In addition to Jacqueline Rose’s terrific piece on Zola, Dreyfus and the Jewish experience, the latest London Review of Books has a shorter review from Diarmaid MacCulloch. He tackles Anthony Julius’s Trials of the Diaspora: A History of Anti-Semitism in England, concluding that Julius is better when dealing with events further back in time, and on less sound territory when considering contemporary anti-semitism. Having not read the book, I can’t comment. But something else about the piece caught my eye.
MacCulloch notes that one of Julius’s natural key moments is the Readmission of 1656, when, almost 400 years after Edward I expelled the Jews from England, Cromwell allowed them to return. (More properly, he achieved toleration – Jewish aliens could already be found in England, particularly in London, but worshipped in secret.) MacCulloch rightly points out that Cromwell’s millenarian tendencies contributed to this decision, inviting Jews back to England so his Puritan cohorts might have some to convert and thus hasten the approach of the longed-for Last Days. The review also emphasises the role of Menasseh ben Israel, the Dutch rabbi, in agitating for the policy.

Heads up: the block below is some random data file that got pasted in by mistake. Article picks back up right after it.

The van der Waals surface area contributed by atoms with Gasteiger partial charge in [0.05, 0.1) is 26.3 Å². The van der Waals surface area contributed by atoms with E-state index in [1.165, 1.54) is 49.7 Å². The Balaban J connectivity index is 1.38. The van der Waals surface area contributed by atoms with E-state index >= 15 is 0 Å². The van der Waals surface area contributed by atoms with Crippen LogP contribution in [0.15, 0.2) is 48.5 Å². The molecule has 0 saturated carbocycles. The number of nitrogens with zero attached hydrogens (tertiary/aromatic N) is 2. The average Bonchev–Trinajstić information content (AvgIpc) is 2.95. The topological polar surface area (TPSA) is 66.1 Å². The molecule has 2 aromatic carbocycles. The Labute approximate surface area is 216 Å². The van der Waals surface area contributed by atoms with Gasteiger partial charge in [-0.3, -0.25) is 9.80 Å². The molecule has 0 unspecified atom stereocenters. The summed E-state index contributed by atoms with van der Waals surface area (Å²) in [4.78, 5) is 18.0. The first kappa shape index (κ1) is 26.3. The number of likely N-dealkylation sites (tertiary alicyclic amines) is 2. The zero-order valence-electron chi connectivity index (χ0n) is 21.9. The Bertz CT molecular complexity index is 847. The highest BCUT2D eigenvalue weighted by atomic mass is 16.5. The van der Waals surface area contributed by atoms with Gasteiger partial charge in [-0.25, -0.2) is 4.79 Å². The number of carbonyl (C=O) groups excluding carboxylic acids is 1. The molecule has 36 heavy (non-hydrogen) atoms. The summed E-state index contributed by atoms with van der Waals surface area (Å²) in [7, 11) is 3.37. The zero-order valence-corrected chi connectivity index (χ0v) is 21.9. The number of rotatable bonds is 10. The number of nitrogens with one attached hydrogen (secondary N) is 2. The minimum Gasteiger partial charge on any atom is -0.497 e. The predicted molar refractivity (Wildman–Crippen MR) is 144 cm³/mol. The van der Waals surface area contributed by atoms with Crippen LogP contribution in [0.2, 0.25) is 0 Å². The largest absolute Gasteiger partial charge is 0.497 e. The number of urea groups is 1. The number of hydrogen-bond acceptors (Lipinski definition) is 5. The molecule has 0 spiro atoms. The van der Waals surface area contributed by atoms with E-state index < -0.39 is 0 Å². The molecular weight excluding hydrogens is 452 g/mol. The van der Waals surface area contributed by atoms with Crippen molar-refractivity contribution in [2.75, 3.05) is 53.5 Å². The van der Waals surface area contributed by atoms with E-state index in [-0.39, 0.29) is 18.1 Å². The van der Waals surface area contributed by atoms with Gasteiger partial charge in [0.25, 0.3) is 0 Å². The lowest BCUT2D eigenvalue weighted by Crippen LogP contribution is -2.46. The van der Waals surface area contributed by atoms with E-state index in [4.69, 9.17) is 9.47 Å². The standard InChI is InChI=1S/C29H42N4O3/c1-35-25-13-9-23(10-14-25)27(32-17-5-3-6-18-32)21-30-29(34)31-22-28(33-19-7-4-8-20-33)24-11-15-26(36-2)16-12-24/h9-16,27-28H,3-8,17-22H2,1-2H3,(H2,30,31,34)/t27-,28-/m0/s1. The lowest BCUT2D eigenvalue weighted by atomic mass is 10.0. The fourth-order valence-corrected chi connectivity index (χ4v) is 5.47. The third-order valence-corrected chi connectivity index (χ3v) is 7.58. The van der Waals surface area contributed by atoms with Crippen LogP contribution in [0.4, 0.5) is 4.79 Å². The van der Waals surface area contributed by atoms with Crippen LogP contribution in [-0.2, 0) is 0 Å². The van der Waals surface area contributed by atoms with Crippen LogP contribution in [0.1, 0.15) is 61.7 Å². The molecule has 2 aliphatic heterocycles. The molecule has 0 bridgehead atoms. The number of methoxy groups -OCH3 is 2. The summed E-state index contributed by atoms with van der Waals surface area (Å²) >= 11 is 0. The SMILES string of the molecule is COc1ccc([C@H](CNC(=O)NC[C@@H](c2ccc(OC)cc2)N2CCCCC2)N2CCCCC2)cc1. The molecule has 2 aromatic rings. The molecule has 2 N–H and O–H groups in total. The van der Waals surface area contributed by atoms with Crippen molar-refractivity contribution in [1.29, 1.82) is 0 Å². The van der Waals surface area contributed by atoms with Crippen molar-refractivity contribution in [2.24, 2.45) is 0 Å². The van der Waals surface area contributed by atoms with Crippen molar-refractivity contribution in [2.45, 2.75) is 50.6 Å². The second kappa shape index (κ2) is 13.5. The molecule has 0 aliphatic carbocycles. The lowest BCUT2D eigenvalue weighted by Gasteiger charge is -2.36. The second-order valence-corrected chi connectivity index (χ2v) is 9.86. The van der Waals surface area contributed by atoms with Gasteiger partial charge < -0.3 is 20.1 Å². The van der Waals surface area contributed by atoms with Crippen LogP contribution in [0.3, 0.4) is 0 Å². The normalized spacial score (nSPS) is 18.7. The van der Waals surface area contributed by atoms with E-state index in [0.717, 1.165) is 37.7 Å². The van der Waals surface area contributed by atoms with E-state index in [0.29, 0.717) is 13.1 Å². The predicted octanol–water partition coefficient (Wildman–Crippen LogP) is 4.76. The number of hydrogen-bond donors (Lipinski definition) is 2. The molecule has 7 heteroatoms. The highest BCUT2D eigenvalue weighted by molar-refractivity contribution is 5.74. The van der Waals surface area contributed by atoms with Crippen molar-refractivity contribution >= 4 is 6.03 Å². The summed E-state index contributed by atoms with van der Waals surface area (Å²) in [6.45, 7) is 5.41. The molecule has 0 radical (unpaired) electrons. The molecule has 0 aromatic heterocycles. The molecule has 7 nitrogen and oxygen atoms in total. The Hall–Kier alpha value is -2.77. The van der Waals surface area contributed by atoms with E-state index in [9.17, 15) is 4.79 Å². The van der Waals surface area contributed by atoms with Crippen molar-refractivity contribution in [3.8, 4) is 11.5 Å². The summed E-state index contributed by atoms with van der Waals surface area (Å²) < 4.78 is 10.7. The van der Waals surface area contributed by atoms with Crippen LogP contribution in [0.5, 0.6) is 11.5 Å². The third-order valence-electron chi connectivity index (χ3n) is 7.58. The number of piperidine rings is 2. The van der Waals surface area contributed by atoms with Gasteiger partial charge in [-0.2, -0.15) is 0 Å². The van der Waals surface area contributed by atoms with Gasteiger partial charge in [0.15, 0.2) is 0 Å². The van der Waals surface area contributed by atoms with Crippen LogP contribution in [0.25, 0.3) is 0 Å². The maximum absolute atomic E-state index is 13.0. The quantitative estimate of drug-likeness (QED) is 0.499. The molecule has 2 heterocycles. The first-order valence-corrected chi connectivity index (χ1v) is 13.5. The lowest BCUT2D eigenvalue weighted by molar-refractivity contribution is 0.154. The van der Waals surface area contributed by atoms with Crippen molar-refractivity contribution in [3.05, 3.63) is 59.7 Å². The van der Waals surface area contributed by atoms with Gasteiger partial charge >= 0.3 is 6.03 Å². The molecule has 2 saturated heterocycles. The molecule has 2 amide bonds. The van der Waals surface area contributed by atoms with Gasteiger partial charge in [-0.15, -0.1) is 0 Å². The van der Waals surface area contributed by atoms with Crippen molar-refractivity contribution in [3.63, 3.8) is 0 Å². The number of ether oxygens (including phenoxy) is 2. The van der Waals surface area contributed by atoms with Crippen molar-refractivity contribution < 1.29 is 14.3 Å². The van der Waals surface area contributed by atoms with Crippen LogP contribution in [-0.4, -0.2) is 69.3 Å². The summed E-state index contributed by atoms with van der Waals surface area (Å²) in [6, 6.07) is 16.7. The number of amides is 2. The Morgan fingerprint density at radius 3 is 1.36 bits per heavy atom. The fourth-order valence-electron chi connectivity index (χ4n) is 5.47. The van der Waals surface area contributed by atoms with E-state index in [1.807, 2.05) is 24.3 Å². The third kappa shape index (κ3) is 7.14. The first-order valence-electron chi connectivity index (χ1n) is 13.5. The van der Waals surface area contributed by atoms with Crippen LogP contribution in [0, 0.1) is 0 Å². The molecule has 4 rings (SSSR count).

But MacCulloch, or more likely his tight word limit, rather flattens the real picture: Cromwell was far braver in ordering the Readmission than a picture of consensus Puritan opinion might suggest. A theological conference held on the subject by the Lord Protector was broadly hostile to the idea; and economic concerns, too, played a part – the first Anglo-Dutch War of 1652-4, and sundry other adventures, had left the Commonwealth short of funds and in need of international credit. (MacCulloch does concede that Charles II’s later similar need led to his formalisation of the Readmission.)
MacCulloch portrays Cromwell as a leader “torn between his achievement as a blunt pragmatist who organised the most efficient army of the English Civil Wars, and his ardent Protestant wish to usher in the Last Days.” Accepting a less narrow rationale for the Readmission suggests that – far from being torn – Cromwell was in ordering it attempting the same personal balance for which he always strove.